Total deposits reached over $27 billion at the end of the quarter with about $5 billion of that coming from our direct to consumer program.

The direct to consumer deposit funding program is a very important channel for us and we continue to grow it through the direct marketing, which is classical being in the way we’ve been doing it, but as well as through affinity relationships such as our new relationship with AAA.

So in the quarter, direct to consumer deposits grew $1.1 billion and as such this channel is now beginning to make a real contribution to our liquidity and funding. So the growing presence of our direct to consumer capability really compliments the distribution we’ve had for many years through the US wealth management system which represents the other $1.1 billion of deposit growth in the quarter. In this program we work directly with six major financial institutions as well as indirectly with a larger external selling group representing about 200 broker dealers, all of which distribute insure Discover Bank deposit products.

In addition to ramping up the level of deposit issuance in the quarter, we have also been successful in lengthening our certificate of deposit maturities with the average maturity of 27 months at the end of this quarter, up from 22 months last quarter.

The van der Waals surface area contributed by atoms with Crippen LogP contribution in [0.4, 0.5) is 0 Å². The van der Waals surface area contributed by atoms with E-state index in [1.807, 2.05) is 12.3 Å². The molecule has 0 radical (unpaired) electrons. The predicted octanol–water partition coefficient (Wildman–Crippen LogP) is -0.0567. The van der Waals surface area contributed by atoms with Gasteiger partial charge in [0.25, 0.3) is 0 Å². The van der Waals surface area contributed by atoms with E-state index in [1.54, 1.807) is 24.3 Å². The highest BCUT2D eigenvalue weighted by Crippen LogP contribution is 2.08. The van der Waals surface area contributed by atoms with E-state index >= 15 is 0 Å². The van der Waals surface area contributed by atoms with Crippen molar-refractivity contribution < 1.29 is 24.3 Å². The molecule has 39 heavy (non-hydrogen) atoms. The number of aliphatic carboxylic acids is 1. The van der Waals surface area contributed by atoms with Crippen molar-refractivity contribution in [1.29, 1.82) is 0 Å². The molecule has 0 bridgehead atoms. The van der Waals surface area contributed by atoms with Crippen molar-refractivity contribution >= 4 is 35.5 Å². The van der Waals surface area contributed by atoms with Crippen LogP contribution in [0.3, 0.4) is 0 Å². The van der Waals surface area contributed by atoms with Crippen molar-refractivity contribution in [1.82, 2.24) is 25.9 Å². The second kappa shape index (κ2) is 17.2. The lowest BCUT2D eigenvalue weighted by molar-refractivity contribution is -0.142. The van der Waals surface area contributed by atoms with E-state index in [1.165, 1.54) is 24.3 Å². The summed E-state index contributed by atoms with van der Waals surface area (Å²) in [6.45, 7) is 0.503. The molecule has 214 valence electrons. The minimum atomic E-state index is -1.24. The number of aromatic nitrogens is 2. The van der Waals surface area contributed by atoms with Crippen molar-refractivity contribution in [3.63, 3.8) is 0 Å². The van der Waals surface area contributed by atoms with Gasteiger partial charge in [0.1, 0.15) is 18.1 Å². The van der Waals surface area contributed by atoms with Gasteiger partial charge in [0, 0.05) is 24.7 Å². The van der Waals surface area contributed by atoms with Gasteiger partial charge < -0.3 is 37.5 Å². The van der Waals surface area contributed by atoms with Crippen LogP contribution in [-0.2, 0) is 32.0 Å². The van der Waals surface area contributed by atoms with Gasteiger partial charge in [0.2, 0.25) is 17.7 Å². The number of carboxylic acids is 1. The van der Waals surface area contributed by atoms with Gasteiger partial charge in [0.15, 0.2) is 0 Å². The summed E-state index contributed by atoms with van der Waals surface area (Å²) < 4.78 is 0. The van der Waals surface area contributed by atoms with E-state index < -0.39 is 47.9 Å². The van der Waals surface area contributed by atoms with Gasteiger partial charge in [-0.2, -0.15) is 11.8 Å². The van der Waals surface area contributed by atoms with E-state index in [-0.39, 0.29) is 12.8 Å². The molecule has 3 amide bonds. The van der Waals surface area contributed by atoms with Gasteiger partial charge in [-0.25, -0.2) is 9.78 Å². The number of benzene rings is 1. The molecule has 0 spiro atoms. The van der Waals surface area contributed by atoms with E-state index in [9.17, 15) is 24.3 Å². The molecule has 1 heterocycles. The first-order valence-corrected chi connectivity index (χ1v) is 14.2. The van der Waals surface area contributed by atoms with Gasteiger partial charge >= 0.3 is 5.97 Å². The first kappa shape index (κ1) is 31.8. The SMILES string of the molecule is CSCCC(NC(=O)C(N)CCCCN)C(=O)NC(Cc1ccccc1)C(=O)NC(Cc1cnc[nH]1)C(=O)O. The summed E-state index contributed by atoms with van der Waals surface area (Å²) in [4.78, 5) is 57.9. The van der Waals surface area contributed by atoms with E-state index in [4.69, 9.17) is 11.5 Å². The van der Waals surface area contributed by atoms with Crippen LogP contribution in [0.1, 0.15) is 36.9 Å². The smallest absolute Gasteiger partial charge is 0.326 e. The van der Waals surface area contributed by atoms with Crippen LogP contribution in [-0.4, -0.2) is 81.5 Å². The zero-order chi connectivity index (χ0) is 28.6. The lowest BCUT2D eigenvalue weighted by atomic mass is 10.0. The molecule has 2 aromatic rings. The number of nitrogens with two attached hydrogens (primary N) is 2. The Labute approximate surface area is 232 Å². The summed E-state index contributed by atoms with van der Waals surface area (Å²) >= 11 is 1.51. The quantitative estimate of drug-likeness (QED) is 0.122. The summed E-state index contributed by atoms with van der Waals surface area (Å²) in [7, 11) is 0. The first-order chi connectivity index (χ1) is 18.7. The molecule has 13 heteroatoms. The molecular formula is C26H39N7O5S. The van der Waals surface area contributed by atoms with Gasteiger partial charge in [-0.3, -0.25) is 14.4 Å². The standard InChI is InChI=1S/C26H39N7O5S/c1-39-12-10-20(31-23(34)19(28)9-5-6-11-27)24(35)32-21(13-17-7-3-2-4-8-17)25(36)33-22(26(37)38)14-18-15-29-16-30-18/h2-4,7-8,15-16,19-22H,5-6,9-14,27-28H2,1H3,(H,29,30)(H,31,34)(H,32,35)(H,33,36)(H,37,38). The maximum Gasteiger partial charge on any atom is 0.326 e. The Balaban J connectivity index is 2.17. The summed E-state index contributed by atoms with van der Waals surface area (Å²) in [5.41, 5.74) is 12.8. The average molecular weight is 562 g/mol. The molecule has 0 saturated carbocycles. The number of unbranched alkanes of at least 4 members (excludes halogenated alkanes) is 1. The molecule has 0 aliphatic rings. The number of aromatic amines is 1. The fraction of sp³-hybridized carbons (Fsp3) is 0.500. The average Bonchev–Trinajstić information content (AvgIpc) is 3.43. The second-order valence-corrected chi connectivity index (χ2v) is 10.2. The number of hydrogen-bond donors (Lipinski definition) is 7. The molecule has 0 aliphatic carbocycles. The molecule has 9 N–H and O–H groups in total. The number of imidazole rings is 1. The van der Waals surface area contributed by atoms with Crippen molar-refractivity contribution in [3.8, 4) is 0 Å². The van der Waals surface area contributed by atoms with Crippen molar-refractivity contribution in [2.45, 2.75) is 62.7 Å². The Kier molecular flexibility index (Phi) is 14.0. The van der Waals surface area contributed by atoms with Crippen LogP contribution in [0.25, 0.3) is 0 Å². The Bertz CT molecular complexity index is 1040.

Given our strong presence in the deposit markets and the relatively low level of asset-backed maturities we see in 2009, we are well prepared to fund our business through 2009, principally through our deposit platforms.

In terms of liquidity, at quarters end we had $1.5 billion of unused conduit capacity; I mentioned that previously and the $2.5 billion revolving credit facility is still in place and in addition we had $5 billion of AAA capacity in our master trust. We have taken our cash liquidity up $1.2 billion during the quarter to $9.6 billion, in effect pre funding a portion of the fourth quarter ABS maturities I mentioned previously.

We finished the quarter with over $5.5 billion in tangible equity and the ratio of tangible equity to net managed receivables came in at 11.2%, down just a bit from the previous quarter due to growth and the fact that a portion of the Diners Club purchase price was recorded in intangible assets.

So our capital position remains stable and strong and we’ll continue to maintain a cautious posture towards capital given the present environment.

Last week we declared a $0.06 dividend to our shareholders; that’s consistent with the levels that we’ve paid since becoming public. And as I said last quarter, we will not be active in our share repurchase program until we feel better about the overall market environment that we’re operating in.

In response to your questions that we’ve received, I wanted to comment just briefly on our exposure to other financial institutions.

Our $2.5 billion bank revolver is comprised of 25 global financial institutions, with the largest participant being less than 7%, so that’s very, very well spread.

At the end of the third quarter we had a small book of swaps which is expected to continue to shrink as it has over the last year and the net mark-to-market on that position at the end of the third quarter was a $2.5 million receivable, a very small amount there.

Finally, the investment portfolio has no direct exposure to mortgages and is principally invested in prime and government mutual funds and major bank short dated fed funds sold, so a very solid position there as well.

To wrap up, given the stresses of the market, I would echo what I think David said and that is that I think we had a solid quarter.

That concludes our formal remarks; I will turn it back over to you, Keith, for the Q&A.